Is climate change as important as some people say? What does rigorous science tell us, and where are all the scientists. Alan Journet, as a professor of Ecology and Conservation, has spent many decades studying the systems that make human life possible on this planet, and is one of the champions in the field.
Scientists are unique people. They differ from businessmen, artists, and politicians in that they are dedicated to the truth. They reach the truth through critical thinking (see Truthiness Fever Audiobook). Scientists know the truth, but few of them speak out.
In this very informative and honest conversation, Prof. Journet will focus on the consensus reached by the true experts in the field, how people let their political beliefs trump their professional expertise, and why our scientists need to act now.
By the time he had begun his studies on CO2 and global temperature on the 1970s, he had already developed a strong, “moral, ethical commitment to the idea that all species on the planet have a right to be here. It’s not our right to simply exterminate them at will, but we must or should maintain some kind of responsibility to the species around us, in addition to just ourselves.” His work has been to honor these beliefs.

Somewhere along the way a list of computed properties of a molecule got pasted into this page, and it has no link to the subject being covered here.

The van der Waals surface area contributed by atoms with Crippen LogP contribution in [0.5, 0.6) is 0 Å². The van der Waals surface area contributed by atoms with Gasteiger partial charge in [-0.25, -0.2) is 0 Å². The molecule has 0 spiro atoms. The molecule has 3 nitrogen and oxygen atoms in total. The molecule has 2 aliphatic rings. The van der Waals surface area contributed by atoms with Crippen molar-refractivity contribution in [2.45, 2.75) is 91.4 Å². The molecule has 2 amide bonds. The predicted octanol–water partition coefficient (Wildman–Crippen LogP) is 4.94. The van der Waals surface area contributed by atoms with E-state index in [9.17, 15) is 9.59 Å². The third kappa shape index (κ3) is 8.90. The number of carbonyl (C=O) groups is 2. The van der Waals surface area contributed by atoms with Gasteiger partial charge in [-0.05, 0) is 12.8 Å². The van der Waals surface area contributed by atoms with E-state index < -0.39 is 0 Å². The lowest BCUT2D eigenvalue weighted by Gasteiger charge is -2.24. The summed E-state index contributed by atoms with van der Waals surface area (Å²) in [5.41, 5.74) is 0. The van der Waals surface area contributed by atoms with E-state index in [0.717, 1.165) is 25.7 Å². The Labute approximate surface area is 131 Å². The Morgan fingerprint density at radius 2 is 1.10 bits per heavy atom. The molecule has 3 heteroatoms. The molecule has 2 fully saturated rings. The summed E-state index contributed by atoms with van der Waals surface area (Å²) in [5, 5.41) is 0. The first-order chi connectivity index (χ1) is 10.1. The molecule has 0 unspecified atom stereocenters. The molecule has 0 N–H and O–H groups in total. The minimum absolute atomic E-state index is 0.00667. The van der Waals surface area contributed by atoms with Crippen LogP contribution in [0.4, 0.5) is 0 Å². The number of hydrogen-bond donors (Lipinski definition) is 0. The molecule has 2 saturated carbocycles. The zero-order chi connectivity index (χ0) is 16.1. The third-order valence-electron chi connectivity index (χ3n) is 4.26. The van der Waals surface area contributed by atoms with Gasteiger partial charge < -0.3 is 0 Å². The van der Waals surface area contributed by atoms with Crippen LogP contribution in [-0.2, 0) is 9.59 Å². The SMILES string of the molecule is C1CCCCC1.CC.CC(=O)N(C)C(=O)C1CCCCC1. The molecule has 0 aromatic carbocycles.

Why do we humans so often act against our own self-interest? Prof. Journet explains in remarkably clear terms the conundrum known as The Tragedy of the Commons, and what we need to do to overcome this evolutionary shortcoming of our race. Only agreements that are enforced and kept can save us from this tragedy, for this we need a functioning government (what a concept).
We also reflect on my experiences in Bali and the changes that “progress” has brought to the island and, as usual, we will learn more about how this dedicated man chose to spend his life working for all of us. Join us – you will have fun and learn.